And then make fun of them in my mind.
This does not make me a good person.
It has come to my attention that Anne Lamott posts on Facebook and I stumbled across one of her posts last night and I have spent WAY too much time reading it, thinking about it, and then reading the gozillion and twenty-six million comments which in 99.9% of the case are slavishly praise-filled. Praise for Anne, praise for grace, praise for faith, praise for god.
As we all know, Anne has a very close-up and personal relationship with her god and man, that's awesome. I loved her book "Operating Instructions" as does every woman on earth and her ability to wade into the muck of human behavior and still find the bluefilled sky of it, the sweet rose scented blessing of it is a constant in her writing. And much of the muck-filled human behavior is her own, as she reports it with great openness. I also love her for actually DOING great good things which take a lot of courage which she does do.
In the post I read on Facebook last night, she talked about how she was having a hard day and many horrible things were happening to many people she loved, including herself, when her car (a '57 Volkswagen) ran out of gas and she prayed "Please God, fix my car," and then she remembered something her beloved pastor had said about sometimes it's too late for "beggy" prayers and that it's time for trust and surrender.
And then of course, some guy knocked on her window and ended up spending two hours with her, getting her gas (and she got in his truck with him and yet, he did not serial-murder kill her) and this is all somehow proof of grace and how you just gotta have faith and also, that "all truth is paradox"and she misses her mom but her mom is right here.
You see. This is the sort of thing that makes me just want to ask, "What the fucking fuck?" And then, "Why the fucking fuck did you get in the truck with the guy when he could very easily have gone and gotten the gas can and filled it up and brought it back to you?"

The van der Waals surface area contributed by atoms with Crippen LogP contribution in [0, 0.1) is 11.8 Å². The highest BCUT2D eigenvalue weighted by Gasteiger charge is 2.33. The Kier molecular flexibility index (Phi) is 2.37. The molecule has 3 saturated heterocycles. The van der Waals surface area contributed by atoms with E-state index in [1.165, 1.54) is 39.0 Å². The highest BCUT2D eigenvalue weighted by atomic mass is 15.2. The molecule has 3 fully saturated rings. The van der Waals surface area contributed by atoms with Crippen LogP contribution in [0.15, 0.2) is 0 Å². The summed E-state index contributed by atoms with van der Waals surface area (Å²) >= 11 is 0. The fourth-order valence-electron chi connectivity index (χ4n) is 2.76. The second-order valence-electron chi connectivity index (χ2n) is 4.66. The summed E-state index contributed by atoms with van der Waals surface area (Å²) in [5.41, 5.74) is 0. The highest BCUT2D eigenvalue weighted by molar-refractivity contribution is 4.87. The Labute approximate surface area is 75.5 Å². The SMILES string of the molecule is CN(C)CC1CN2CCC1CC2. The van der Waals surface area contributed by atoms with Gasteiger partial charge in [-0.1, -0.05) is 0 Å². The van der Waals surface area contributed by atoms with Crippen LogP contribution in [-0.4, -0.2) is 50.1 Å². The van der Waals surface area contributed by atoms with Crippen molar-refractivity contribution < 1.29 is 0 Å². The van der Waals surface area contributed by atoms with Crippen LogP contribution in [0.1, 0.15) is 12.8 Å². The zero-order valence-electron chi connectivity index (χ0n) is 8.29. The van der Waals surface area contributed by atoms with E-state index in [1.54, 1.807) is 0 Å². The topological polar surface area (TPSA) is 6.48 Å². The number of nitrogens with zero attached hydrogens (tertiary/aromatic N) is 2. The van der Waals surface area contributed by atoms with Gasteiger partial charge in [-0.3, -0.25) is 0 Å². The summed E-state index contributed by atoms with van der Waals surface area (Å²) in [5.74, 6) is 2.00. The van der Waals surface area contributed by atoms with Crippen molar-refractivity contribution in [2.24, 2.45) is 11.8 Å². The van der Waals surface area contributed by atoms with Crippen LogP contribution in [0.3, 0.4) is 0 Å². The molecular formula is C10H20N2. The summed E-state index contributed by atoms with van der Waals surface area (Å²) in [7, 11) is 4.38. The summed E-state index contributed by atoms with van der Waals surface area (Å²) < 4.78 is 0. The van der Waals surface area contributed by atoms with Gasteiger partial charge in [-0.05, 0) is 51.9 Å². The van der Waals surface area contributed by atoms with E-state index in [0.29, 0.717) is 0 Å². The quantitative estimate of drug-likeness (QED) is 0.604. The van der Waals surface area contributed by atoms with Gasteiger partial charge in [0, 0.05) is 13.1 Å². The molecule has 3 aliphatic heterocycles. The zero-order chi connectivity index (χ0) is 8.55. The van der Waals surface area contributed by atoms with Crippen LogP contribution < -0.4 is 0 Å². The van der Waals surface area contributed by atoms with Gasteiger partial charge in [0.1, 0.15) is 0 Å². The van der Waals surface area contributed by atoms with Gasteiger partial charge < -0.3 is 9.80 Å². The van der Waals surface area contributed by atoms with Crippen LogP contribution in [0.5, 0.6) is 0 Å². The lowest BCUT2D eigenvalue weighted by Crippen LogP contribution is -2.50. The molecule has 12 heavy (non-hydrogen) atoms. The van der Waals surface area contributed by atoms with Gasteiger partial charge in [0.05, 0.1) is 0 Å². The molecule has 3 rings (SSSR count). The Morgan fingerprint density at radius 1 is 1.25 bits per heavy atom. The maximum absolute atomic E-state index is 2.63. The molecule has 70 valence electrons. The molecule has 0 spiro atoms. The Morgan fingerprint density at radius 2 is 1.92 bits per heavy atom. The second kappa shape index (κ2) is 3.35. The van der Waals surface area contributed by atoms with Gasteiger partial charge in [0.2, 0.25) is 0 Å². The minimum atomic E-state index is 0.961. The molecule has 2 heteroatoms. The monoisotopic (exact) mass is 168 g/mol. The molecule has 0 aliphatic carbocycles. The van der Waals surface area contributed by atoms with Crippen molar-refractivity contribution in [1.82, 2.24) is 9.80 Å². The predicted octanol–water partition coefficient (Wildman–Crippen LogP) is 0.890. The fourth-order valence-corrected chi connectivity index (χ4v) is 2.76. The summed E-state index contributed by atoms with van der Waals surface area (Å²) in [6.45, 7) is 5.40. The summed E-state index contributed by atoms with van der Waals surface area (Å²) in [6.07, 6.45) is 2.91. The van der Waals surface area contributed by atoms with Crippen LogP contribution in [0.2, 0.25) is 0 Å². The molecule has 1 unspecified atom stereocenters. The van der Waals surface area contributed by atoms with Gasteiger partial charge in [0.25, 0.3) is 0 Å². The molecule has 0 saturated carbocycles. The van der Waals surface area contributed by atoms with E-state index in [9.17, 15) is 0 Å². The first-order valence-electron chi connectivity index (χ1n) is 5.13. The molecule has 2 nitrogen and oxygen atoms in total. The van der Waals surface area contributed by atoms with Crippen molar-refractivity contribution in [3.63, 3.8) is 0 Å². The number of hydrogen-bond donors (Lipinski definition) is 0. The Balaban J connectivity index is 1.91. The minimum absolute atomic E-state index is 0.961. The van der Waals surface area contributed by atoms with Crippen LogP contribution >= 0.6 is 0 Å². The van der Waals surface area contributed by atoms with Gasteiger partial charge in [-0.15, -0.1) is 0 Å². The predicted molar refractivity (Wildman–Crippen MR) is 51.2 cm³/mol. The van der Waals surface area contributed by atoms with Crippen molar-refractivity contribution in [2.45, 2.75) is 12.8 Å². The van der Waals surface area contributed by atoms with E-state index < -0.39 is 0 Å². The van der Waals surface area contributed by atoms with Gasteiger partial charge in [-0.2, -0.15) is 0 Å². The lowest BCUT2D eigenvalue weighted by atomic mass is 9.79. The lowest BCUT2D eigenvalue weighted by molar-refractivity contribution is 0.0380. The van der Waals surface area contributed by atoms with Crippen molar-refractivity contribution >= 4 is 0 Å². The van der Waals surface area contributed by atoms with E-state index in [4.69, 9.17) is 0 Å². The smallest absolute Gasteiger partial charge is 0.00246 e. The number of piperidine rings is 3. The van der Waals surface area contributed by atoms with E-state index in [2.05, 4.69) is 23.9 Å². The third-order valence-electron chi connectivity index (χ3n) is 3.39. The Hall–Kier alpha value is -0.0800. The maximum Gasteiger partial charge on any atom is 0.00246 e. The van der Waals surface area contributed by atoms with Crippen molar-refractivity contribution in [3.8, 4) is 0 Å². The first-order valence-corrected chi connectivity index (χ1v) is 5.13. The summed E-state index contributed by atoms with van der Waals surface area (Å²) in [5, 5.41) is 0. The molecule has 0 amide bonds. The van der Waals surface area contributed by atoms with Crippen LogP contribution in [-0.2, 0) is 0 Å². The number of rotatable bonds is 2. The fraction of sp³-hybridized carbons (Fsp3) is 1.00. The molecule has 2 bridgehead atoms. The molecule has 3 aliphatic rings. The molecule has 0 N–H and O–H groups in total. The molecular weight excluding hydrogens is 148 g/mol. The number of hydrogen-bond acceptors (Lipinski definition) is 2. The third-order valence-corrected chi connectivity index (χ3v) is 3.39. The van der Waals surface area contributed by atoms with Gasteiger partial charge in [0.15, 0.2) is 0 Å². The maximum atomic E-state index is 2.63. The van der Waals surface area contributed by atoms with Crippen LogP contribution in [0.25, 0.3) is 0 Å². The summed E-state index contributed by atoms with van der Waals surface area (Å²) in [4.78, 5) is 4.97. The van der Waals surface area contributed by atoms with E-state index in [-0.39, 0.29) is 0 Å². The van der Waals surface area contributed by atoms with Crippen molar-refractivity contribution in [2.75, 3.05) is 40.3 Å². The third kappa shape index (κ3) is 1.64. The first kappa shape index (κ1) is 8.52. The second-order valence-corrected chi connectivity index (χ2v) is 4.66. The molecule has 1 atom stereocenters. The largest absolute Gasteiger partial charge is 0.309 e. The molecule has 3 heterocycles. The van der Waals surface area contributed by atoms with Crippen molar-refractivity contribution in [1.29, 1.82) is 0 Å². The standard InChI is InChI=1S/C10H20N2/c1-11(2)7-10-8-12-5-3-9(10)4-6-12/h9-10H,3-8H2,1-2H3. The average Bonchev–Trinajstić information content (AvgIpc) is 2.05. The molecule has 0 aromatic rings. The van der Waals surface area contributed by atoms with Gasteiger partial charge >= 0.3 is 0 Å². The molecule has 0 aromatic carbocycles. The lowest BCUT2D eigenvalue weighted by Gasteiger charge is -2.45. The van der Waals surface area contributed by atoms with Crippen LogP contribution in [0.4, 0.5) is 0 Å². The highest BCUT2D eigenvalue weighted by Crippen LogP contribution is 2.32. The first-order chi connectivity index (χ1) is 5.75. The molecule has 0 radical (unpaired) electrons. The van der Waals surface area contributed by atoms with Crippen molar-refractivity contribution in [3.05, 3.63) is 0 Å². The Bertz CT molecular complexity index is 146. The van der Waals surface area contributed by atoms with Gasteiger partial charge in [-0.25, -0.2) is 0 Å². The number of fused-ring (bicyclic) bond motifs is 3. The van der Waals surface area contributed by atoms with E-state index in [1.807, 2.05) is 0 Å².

My husband, whose religious beliefs are tenuous, to say the least, would have been that guy who stopped to help. He's always the guy who stops to help. Not because a god tells him to but because he's that kind of guy. And so if he had been the one who stopped to help Ms. Lamott, why in the world would it be necessary to bring in grace and god and all that stuff when the simple fact is- people can be good and people often want to help. Yes, there is grace in this. But's just (!) the grace of goodness. Which in itself is pretty miraculous to me.
I would be far more impressed and driven to believe in celestial grace and goodness if god sent down someone to spontaneously heal the woman whom Anne talked about who has tongue cancer. But no, in that case, faith is proven by the woman's attitude of not being particularly worried because she knows that "God has got this."
Perhaps it's just a case of a difference in semantics between me and Anne Lamott. She needs to feel that there is a higher power while I am content to believe that there is good, there is bad, and more people are good and helpful than there are serial killers.
See those pretty little violets? I took that picture on my walk. There's a stretch of road shoulder where they grow like crazy and it is one of the most trash-filled parts of that road. Do I need to make a nice little fable out of this? That even in a place which so clearly illustrates the uncaring and trashy way humans can behave, beautiful flowers grow every spring to show us that there is grace and beauty even so?
Nah. I just wish the uncaring and trashy people would quit throwing their fucking trash out the window and I'm glad I see them every spring and I should probably pick up the trash myself because obviously no one else is going to do it.
One thing Anne and I can agree on is that we are all, at heart, sad, mean little spirits at some times. We all need help, we all need reminding that we are deserving of love and care and yes, that we do so very much need to remember to be grateful when, despite our sad, mean little spirits, someone comes along and helps us.
Out of the goodness of his or her heart. And to be grateful for the goodness in those hearts and in our own, as well.
And to keep our eyes out for the violets. Even in the midst of trash. And maybe we should just pick up the trash while we're at it although most of us (me) are too damn lazy but which Anne would probably do. Maybe. Actually, I have no idea.